HMCS Discovery joins canoe journey

HMCS Discovery joins canoe journey

Peter Mallett, Staff Writer ~

If you want to paddle a traditional First Nations canoe, take part in cultural sharing, and have fun, consider joining the navy on their upcoming canoe journey.

The Royal Canadian Navy is joining the Pulling Together Canoe Journey July 4 to 13. The annual 10-day journey is on the territorial waters and lands of the Tla’amin Nation near Powell River, B.C. The event aims to recognize the past and enhance understanding between Aboriginal peoples and public service agency employees by canoeing together on the traditional highway.

Chief Petty Officer Second Class Rod Tulett, skipper of the navy’s canoe, is looking for 12 military paddlers to staff the navy’s new First Nations designed canoe. Participation in the event is open to all ranks and trades of the Canadian Armed Forces, and those interested in taking part are encouraged to contact their Personnel Coordination Centre.

CPO2 Tulett says the skill level of paddlers can range from beginner or novice to experienced. He will balance the team with a few hand-picked First Nations paddlers familiar with ocean paddling in the region.

The navy has traditionally provided logistical support for the event, and the use of rigid hull inflatable boats [RHIB] and Mark V Special Operations Craft for escort, along with personnel and trucks to help transport supplies.

Military personnel who take on the support role will assist with the transport of supplies and equipment for the approximately 400 paddlers and 22 canoe teams participating in the event.

CPO2 Tulett has been involved with the journey for the past five years but notes other personnel have been involved for much longer, such as Petty Officer First Class Rob Longley of HMCS Discovery, who has been involved for the past 12 years.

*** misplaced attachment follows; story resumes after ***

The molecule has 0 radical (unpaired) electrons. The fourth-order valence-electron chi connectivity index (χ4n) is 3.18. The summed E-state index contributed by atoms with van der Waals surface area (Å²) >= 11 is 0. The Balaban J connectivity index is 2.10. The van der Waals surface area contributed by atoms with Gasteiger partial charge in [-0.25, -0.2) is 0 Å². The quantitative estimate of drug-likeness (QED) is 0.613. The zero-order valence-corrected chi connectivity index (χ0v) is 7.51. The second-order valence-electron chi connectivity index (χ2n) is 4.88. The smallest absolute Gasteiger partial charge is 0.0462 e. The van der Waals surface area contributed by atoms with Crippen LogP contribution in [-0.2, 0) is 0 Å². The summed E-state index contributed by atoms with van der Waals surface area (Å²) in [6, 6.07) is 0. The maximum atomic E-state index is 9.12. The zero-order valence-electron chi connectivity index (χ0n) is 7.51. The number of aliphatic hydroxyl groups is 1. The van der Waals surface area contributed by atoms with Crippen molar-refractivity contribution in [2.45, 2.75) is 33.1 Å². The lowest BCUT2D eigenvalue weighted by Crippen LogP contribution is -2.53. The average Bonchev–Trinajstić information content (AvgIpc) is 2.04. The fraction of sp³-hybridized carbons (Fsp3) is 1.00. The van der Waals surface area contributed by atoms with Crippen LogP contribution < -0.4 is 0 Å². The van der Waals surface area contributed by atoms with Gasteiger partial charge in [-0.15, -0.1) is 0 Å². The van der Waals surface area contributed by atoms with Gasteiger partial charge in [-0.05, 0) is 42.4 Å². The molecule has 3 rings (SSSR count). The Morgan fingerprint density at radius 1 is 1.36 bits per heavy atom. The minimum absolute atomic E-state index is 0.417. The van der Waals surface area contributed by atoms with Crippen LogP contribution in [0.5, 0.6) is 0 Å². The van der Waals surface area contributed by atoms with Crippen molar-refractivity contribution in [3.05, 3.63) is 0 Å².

HMCS Discovery and the chain of command have shown strong support for the journey and CPO2 Tulett says that’s likely because Pulling Together goes far beyond typical outreach efforts by the military.

“I fully believe this initiative builds respect between the military and First Nations communities. Participants really get to know each other after spending hours each day in a canoe, and through the numerous cultural activities that help build trust and understanding.”

One of the marquee activities for the paddlers at this year’s event will be a Feast Dinner in Powell River sponsored by the Royal Canadian Legion. Military participants will also receive a commemorative Pulling Together long-sleeve t-shirt.

For more information about the Pulling Together Canoe Journey visit their website: pullingtogether.ca

Filed Under: Top Stories

About the Author: The Lookout Newspaper can trace its history back to April 1943 when CFB Esquimalt’s first newspaper was published. Since then, Lookout has grown into the award winning source for Pacific Navy News. Leading the way towards interactive social media reach, we are a community resource newspaper growing a world wide audience.

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